This weekend I had the option to go on a ride over numerous hills and mountains west of Tokyo with a bunch of masochistic and fast climbers from various clubs, or to join Juliane and david for a leisurely weekend in Shimoda.
After some eleborate thinking, balancing the pros and cons of each option, I decided to go for Shimoda. But, in order to make the trip not too leisurely and not too expensive I took off a day from work and planned to go all the 200 km plus to Shimoda by bike. And furthermore I decided not to go the straight and somewhat boring way to Atami down the Eastern coast of Izu, but to climb up to Hakone first and then find a way to the South, depending on my performance up to that point.Thereby I could also do my annual Hakone climb, a tradition dating back to 2003. Actually perhaps earlier, but there are no records left. Well almost no records – I found this very impressive photo from 2001, showing me at Hakone Toge.Obviously I had already my Cannondale bike, but otherwise I can only say that I have come a long way since that. I now own variety of much better looking jerseys and shorts (Id did own only one set in 2001) and I don‘ t steal any longer the helmet of my six year old daughter when sneaking out for a ride but bought an own one.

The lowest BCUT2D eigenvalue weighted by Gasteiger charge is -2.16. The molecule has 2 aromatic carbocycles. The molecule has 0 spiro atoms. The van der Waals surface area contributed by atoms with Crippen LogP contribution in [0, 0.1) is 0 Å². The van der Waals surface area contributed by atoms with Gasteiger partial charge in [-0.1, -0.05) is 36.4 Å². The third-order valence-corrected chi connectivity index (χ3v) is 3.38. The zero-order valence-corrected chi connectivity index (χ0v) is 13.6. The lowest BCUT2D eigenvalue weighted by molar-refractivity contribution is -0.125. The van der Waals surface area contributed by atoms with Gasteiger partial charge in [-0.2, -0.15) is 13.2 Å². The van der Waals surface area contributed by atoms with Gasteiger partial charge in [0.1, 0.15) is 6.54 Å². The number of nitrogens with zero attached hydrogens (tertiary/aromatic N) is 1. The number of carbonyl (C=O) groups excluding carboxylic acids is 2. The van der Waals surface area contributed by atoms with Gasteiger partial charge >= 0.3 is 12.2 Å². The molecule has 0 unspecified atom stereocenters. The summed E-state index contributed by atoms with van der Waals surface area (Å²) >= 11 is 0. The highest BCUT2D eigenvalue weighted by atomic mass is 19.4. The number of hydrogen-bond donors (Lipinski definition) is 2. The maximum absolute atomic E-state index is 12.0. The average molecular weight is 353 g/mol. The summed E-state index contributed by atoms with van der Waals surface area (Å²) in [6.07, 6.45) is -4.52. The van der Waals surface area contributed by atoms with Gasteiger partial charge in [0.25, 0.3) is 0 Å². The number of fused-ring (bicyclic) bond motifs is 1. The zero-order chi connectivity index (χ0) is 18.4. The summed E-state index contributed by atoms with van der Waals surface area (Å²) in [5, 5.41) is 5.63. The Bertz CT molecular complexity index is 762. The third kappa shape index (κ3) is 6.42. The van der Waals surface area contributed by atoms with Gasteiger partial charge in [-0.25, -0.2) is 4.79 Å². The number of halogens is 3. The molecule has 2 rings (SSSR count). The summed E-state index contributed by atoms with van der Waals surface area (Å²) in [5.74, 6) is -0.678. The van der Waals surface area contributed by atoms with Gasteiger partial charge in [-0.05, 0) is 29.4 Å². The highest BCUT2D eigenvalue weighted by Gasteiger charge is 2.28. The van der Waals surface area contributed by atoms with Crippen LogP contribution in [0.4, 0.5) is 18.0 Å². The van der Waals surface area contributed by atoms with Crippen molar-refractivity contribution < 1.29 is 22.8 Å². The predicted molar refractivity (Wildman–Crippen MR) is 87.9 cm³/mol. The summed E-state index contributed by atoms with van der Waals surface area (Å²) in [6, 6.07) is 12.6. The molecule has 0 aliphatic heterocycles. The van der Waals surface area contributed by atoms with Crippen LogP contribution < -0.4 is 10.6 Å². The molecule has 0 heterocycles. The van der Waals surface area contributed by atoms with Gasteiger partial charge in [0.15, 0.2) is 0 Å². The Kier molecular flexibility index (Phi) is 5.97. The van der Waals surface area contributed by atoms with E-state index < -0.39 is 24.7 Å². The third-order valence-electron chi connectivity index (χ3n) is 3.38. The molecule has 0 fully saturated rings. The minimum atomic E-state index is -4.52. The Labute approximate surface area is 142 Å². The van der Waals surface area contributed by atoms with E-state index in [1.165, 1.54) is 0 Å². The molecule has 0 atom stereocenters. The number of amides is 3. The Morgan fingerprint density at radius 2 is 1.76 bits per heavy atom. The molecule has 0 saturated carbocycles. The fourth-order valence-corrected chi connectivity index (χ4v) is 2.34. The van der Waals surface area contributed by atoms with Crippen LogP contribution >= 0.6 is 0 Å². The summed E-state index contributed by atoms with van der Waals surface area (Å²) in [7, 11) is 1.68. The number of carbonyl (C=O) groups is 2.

So I left the house rather late, around 9 AM, bidding first farewell to Natascha, one of the countless aupairs we have given shelter to in the last seven years. Now that I think about it, I should have introduced Natascha to David, as they originally come from the same beautiful country: Kachastan.
I enjoyed a strong tailwind and made good speed up to 384 km/hr – that was at least what my Ciclo speedmeter was showing when I crossed below the railroad bridge at Tamagawa station and had the usually interference with railroad signaling equipment. My heartbeat went up to 360 bpm. But really I made good speed and enjoyed the ride. I never take anybody else on this ride, because for the most part it leads along major roads through the environmental polution that divides Tokyo and Yokohama (aka Kawasaki), through heavy traffic and most other riders don’t enjoy it. I don’t care so much; when I started to ride out from Tokyo I went often to Odawara, simply because I could get home fast by taking the Shinkansen back.
The road s pretty boring in Yokohama, with many many smaller ups and downs. There is a nice and fast stretch at the military installation at Atsugi, followed by industrial wasteland. At Chigasaki, the road joins route #1 and then the traffic is still bad but not that bad and the traffic lights get fewer until Odawara. I reached Odawara in almost 2:30 hr, not bad for a distance of almost 80 km. I looked for my favourite Mosburger outlet at the station, where I used to have my lunch on the annual Hakone rides, but it was replaced by a (non operating) Bamiyan family restaurant. Instead and as usual, I opted for a quick lunch at a Seven Eleven. At this particular 7-11 I found a poster for a live concert of my favorite Japanese punk band: To be honest, I don’t know the band, I never heard a single song. But a band that has the creativity and the right mind to come up with such name must be a punk band and furthermore most become my favorite band. After lunch I rode the boring 9 km or so from Odawara to Moto-Hakone, which is about level 100m and to the start to the climb on route #1 up to Hakone.